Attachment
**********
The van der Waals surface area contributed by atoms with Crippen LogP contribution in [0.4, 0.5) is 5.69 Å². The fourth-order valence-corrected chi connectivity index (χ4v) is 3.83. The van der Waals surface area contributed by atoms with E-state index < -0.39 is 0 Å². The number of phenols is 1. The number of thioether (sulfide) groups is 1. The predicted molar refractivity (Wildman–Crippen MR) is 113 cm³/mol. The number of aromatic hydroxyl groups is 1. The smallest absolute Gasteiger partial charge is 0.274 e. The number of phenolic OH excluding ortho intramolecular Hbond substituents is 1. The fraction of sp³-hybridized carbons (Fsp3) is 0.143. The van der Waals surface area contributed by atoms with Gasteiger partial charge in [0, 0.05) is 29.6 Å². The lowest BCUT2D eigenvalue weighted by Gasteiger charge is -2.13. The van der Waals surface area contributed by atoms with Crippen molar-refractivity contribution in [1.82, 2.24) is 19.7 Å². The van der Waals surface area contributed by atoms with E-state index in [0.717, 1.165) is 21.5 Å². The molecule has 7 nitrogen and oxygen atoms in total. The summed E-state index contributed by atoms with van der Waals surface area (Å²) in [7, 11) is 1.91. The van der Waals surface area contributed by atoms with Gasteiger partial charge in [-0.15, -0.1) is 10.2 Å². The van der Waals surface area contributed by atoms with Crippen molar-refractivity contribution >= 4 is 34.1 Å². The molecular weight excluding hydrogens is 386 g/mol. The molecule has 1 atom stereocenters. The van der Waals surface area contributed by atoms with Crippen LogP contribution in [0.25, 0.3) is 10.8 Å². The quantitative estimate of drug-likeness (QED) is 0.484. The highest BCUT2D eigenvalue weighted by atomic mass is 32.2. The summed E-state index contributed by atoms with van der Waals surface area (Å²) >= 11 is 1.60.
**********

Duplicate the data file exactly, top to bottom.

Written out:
The van der Waals surface area contributed by atoms with Crippen LogP contribution in [0.4, 0.5) is 5.69 Å². The fourth-order valence-corrected chi connectivity index (χ4v) is 3.83. The van der Waals surface area contributed by atoms with E-state index < -0.39 is 0 Å². The number of phenols is 1. The number of thioether (sulfide) groups is 1. The predicted molar refractivity (Wildman–Crippen MR) is 113 cm³/mol. The number of aromatic hydroxyl groups is 1. The smallest absolute Gasteiger partial charge is 0.274 e. The number of phenolic OH excluding ortho intramolecular Hbond substituents is 1. The fraction of sp³-hybridized carbons (Fsp3) is 0.143. The van der Waals surface area contributed by atoms with Gasteiger partial charge in [0, 0.05) is 29.6 Å². The lowest BCUT2D eigenvalue weighted by Gasteiger charge is -2.13. The van der Waals surface area contributed by atoms with Crippen molar-refractivity contribution in [1.82, 2.24) is 19.7 Å². The van der Waals surface area contributed by atoms with E-state index in [0.717, 1.165) is 21.5 Å². The molecule has 7 nitrogen and oxygen atoms in total. The summed E-state index contributed by atoms with van der Waals surface area (Å²) in [7, 11) is 1.91. The van der Waals surface area contributed by atoms with Gasteiger partial charge in [-0.15, -0.1) is 10.2 Å². The van der Waals surface area contributed by atoms with Crippen molar-refractivity contribution >= 4 is 34.1 Å². The molecular weight excluding hydrogens is 386 g/mol. The molecule has 1 atom stereocenters. The van der Waals surface area contributed by atoms with Crippen LogP contribution in [0.25, 0.3) is 10.8 Å². The quantitative estimate of drug-likeness (QED) is 0.484. The highest BCUT2D eigenvalue weighted by atomic mass is 32.2. The summed E-state index contributed by atoms with van der Waals surface area (Å²) >= 11 is 1.60.